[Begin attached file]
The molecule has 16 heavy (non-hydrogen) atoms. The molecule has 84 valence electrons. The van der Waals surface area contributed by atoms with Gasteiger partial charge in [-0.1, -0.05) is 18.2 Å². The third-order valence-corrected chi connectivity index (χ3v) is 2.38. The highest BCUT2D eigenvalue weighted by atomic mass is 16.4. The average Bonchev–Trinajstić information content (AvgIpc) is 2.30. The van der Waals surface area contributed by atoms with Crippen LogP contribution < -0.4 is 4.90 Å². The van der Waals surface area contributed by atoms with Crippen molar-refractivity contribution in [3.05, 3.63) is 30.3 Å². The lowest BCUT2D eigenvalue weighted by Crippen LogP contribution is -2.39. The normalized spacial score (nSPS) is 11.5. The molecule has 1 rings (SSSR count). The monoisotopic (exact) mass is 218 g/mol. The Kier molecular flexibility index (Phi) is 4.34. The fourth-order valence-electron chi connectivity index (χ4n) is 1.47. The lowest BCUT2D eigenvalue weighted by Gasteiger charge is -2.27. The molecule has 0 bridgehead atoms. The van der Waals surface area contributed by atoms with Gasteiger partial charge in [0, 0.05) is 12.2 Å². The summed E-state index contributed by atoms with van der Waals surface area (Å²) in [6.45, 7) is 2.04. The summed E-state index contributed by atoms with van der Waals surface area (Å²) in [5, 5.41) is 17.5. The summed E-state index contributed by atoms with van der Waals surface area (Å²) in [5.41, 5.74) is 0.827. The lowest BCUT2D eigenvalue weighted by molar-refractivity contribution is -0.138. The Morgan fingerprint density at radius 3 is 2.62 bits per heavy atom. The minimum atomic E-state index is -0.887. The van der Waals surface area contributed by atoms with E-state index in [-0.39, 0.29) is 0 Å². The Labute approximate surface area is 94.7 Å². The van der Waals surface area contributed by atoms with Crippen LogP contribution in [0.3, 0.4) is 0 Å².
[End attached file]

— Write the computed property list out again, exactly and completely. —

The molecule has 16 heavy (non-hydrogen) atoms. The molecule has 84 valence electrons. The van der Waals surface area contributed by atoms with Gasteiger partial charge in [-0.1, -0.05) is 18.2 Å². The third-order valence-corrected chi connectivity index (χ3v) is 2.38. The highest BCUT2D eigenvalue weighted by atomic mass is 16.4. The average Bonchev–Trinajstić information content (AvgIpc) is 2.30. The van der Waals surface area contributed by atoms with Crippen LogP contribution < -0.4 is 4.90 Å². The van der Waals surface area contributed by atoms with Crippen molar-refractivity contribution in [3.05, 3.63) is 30.3 Å². The lowest BCUT2D eigenvalue weighted by Crippen LogP contribution is -2.39. The normalized spacial score (nSPS) is 11.5. The molecule has 1 rings (SSSR count). The monoisotopic (exact) mass is 218 g/mol. The Kier molecular flexibility index (Phi) is 4.34. The fourth-order valence-electron chi connectivity index (χ4n) is 1.47. The lowest BCUT2D eigenvalue weighted by Gasteiger charge is -2.27. The molecule has 0 bridgehead atoms. The van der Waals surface area contributed by atoms with Gasteiger partial charge in [0, 0.05) is 12.2 Å². The summed E-state index contributed by atoms with van der Waals surface area (Å²) in [6.45, 7) is 2.04. The summed E-state index contributed by atoms with van der Waals surface area (Å²) in [5, 5.41) is 17.5. The summed E-state index contributed by atoms with van der Waals surface area (Å²) in [5.41, 5.74) is 0.827. The lowest BCUT2D eigenvalue weighted by molar-refractivity contribution is -0.138. The Morgan fingerprint density at radius 3 is 2.62 bits per heavy atom. The minimum atomic E-state index is -0.887. The van der Waals surface area contributed by atoms with E-state index in [-0.39, 0.29) is 0 Å². The Labute approximate surface area is 94.7 Å². The van der Waals surface area contributed by atoms with Crippen LogP contribution in [0.3, 0.4) is 0 Å².